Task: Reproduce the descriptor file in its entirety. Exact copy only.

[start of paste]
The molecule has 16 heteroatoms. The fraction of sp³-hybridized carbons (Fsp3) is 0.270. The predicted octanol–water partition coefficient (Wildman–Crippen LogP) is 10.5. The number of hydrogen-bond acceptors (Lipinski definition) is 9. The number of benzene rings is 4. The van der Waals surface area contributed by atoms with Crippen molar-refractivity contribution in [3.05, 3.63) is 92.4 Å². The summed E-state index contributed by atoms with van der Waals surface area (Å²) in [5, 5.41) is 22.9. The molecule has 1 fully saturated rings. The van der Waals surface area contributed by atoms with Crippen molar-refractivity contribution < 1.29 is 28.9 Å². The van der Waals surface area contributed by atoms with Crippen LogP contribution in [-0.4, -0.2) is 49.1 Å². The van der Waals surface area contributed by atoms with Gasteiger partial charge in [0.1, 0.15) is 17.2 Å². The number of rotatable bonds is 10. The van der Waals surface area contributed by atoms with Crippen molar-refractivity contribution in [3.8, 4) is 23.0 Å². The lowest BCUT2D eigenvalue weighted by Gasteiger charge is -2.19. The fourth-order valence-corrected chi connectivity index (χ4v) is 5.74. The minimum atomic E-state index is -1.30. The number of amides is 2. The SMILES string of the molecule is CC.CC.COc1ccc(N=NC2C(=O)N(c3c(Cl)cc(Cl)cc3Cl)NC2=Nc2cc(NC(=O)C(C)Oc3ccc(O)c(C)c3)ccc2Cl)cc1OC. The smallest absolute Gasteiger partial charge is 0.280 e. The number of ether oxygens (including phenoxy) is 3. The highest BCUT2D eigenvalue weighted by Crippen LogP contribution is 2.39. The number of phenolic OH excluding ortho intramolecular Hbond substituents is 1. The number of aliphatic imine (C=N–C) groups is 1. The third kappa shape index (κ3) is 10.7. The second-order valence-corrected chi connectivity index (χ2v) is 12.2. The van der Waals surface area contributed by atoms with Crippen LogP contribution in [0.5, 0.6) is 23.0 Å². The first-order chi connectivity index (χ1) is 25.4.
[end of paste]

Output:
The molecule has 16 heteroatoms. The fraction of sp³-hybridized carbons (Fsp3) is 0.270. The predicted octanol–water partition coefficient (Wildman–Crippen LogP) is 10.5. The number of hydrogen-bond acceptors (Lipinski definition) is 9. The number of benzene rings is 4. The van der Waals surface area contributed by atoms with Crippen molar-refractivity contribution in [3.05, 3.63) is 92.4 Å². The summed E-state index contributed by atoms with van der Waals surface area (Å²) in [5, 5.41) is 22.9. The molecule has 1 fully saturated rings. The van der Waals surface area contributed by atoms with Crippen molar-refractivity contribution < 1.29 is 28.9 Å². The van der Waals surface area contributed by atoms with Crippen LogP contribution in [-0.4, -0.2) is 49.1 Å². The van der Waals surface area contributed by atoms with Gasteiger partial charge in [0.1, 0.15) is 17.2 Å². The number of rotatable bonds is 10. The van der Waals surface area contributed by atoms with Crippen molar-refractivity contribution in [3.8, 4) is 23.0 Å². The lowest BCUT2D eigenvalue weighted by Gasteiger charge is -2.19. The fourth-order valence-corrected chi connectivity index (χ4v) is 5.74. The minimum atomic E-state index is -1.30. The number of amides is 2. The SMILES string of the molecule is CC.CC.COc1ccc(N=NC2C(=O)N(c3c(Cl)cc(Cl)cc3Cl)NC2=Nc2cc(NC(=O)C(C)Oc3ccc(O)c(C)c3)ccc2Cl)cc1OC. The smallest absolute Gasteiger partial charge is 0.280 e. The number of ether oxygens (including phenoxy) is 3. The highest BCUT2D eigenvalue weighted by Crippen LogP contribution is 2.39. The number of phenolic OH excluding ortho intramolecular Hbond substituents is 1. The number of aliphatic imine (C=N–C) groups is 1. The third kappa shape index (κ3) is 10.7. The second-order valence-corrected chi connectivity index (χ2v) is 12.2. The van der Waals surface area contributed by atoms with Crippen LogP contribution in [0.5, 0.6) is 23.0 Å². The first-order chi connectivity index (χ1) is 25.4.